Ficquelmont Palace

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Coordinates: 59°56′46″N 30°19′50″E / 59.946189°N 30.330473°E / 59.946189; 30.330473

Saltykov Palace, St-Petersburg

The Saltykov Mansion is a neoclassical palace in Saint Petersburg, Russia.

View of Saltykov Palace


The land was initially granted to the State Secretary Soimonov that soon sold it to the merchant Philipp Grootten (1748-1815) who in 1784 put the Italian architect Giacomo Quarenghi to build him the mansion whose neo-classical façade is still tody in front of the Neva.[1]

In 1793 Philipp Grootten sold the mansion to another merchant, Thomas Sievers, who sold it in 1793 to the princess Ekaterina Petrovna Bariatynskaia.[1]

In 1796, the mansion became the property of the Saltykov family as a gift from the Grand Duke Konstantin.[1]

For more than a century (from 1796 to 1918) the mansion was the property of the Saltykov family and took the name as the « Saltykov Mansion».[1]

In 1828 the Saltykov family rented out the mansion fully furnished. It was leased by the Austrian government as its embassy in the Russian Capital.[1]

Since September 1831, the Saltykov Mansion was during eleven years the residence of the Austrian ambassador count Charles-Louis de FicquelmontCharles-Louis de Ficquelmont (1777-1857).[1]

The Saltykov Mansion became the setting for two of the most famous salons of the period : in the evening the one of Filquemont's wifeDaria Fedorovna (1804-1863) and in the morning the one of his mother in law Elizaveta Mikhailovna Khitrovo (1783-1839).[1]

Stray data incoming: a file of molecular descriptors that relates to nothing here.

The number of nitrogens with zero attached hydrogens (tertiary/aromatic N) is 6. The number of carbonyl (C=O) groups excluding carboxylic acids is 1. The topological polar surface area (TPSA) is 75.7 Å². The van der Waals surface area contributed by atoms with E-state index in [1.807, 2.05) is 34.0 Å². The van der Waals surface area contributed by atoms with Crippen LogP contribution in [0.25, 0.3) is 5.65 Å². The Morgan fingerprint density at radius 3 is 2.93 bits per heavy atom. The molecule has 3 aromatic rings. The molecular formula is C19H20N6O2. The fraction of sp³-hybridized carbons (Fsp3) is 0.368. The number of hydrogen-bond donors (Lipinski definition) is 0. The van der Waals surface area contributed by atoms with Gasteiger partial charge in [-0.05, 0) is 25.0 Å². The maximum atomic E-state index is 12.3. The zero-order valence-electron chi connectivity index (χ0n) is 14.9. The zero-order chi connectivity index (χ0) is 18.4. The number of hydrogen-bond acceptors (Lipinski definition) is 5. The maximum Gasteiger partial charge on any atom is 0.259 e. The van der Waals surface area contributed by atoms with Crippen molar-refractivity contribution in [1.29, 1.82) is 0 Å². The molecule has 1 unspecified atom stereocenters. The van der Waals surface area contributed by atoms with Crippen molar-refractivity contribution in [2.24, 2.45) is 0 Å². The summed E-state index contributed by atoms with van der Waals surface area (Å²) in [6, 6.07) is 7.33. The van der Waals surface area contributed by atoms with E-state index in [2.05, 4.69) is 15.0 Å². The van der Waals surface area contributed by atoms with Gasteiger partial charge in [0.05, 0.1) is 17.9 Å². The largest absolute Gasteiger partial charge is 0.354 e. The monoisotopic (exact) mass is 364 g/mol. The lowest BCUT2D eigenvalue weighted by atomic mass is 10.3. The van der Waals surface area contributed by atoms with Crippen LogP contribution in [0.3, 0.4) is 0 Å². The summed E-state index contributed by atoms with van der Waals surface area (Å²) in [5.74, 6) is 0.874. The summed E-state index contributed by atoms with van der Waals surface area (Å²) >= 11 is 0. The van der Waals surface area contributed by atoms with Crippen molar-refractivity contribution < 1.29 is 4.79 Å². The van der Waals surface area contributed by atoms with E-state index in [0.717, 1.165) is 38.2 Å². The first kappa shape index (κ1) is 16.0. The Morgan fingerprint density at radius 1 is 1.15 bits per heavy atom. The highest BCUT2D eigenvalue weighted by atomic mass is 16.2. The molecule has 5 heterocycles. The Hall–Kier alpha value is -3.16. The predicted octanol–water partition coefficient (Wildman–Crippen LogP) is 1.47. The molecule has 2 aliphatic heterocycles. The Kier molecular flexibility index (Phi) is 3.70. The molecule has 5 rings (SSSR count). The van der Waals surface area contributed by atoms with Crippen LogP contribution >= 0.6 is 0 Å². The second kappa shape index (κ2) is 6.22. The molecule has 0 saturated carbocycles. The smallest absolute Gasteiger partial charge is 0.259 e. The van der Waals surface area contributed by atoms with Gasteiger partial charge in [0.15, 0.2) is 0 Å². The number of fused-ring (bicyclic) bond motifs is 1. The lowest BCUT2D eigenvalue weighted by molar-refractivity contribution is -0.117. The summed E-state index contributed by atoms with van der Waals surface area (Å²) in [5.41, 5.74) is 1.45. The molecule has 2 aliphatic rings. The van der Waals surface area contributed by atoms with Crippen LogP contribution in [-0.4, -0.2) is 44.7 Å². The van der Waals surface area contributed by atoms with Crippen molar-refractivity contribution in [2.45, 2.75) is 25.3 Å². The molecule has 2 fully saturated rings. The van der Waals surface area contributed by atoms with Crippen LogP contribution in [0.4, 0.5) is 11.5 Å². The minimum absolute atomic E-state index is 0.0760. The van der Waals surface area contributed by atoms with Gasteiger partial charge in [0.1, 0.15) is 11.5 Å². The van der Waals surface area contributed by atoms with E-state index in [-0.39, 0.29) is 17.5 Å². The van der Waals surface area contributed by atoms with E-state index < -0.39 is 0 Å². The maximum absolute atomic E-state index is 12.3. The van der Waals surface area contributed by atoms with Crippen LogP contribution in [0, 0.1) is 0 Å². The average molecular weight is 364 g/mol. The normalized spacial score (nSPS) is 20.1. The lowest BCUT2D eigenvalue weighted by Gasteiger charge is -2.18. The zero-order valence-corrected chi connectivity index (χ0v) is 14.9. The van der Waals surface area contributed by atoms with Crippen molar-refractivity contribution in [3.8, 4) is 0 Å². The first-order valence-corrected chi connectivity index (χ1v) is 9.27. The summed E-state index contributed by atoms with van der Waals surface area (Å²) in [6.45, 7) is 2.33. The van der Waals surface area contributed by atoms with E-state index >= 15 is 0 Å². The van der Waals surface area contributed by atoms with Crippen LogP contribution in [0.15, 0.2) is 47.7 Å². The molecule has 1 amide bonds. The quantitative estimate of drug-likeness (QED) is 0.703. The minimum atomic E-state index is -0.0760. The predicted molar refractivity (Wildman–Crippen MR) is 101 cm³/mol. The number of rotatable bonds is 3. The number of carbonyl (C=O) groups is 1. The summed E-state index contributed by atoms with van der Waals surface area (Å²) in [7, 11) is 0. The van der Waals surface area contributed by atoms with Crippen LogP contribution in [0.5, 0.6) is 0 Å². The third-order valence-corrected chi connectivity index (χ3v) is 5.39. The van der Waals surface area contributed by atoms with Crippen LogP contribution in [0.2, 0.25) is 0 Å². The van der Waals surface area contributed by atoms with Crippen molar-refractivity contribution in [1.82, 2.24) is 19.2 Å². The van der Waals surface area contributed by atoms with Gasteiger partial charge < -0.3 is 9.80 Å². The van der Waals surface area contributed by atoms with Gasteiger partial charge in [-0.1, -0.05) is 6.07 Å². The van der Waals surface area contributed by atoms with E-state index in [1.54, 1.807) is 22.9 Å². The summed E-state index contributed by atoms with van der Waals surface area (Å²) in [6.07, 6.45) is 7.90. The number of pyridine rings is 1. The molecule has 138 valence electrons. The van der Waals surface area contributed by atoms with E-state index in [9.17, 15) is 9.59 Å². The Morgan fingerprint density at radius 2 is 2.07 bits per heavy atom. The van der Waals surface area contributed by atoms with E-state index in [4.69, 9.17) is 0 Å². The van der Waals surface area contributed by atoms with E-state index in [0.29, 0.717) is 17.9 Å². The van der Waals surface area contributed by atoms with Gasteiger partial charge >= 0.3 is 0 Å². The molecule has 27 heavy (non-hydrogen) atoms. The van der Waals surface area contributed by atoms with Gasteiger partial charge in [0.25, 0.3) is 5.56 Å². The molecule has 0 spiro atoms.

The count de Ficquelmont was recalled to Vienne in 1840, but the Austrian government rented the Saltykov Mansion until 1855.[1]

After, the second and the third floors were rented by the Danish diplomat Otten Plessen.[1]

In 1863, the British government rented the Saltykov Mansion that became the British Embassy until 1918.[1]


The Saltykov Mansion is set in central St-Petersburg, it lies on Suvorova Square by Trinity Bridge between the banks of the Neva and the Field of Mars. Its official address is Palace Embankment 4. The Palace fronts Palace Embankment and backs Millionnaya Street ; water frontage on the Neva was extremely prized by the Russian aristocracy while Millionnaya Street was considered one of tsarist Russia's grandest address.

The Mansion façade is one of the finest example of Russian neoclassical architecture. The neoclassicisism, imported by foreign architects, especially during the reign of Empress Catherine II, had become very fashionable within Russian nobility by the mid-18th century when the palace was built.

The Mansion façade is shaped with great simplicity, combining harmonic proportions and a moderate ornamentation that highlight few decorative elements, such as the piano nobile balcony facing the Neva and the Palace's pediments.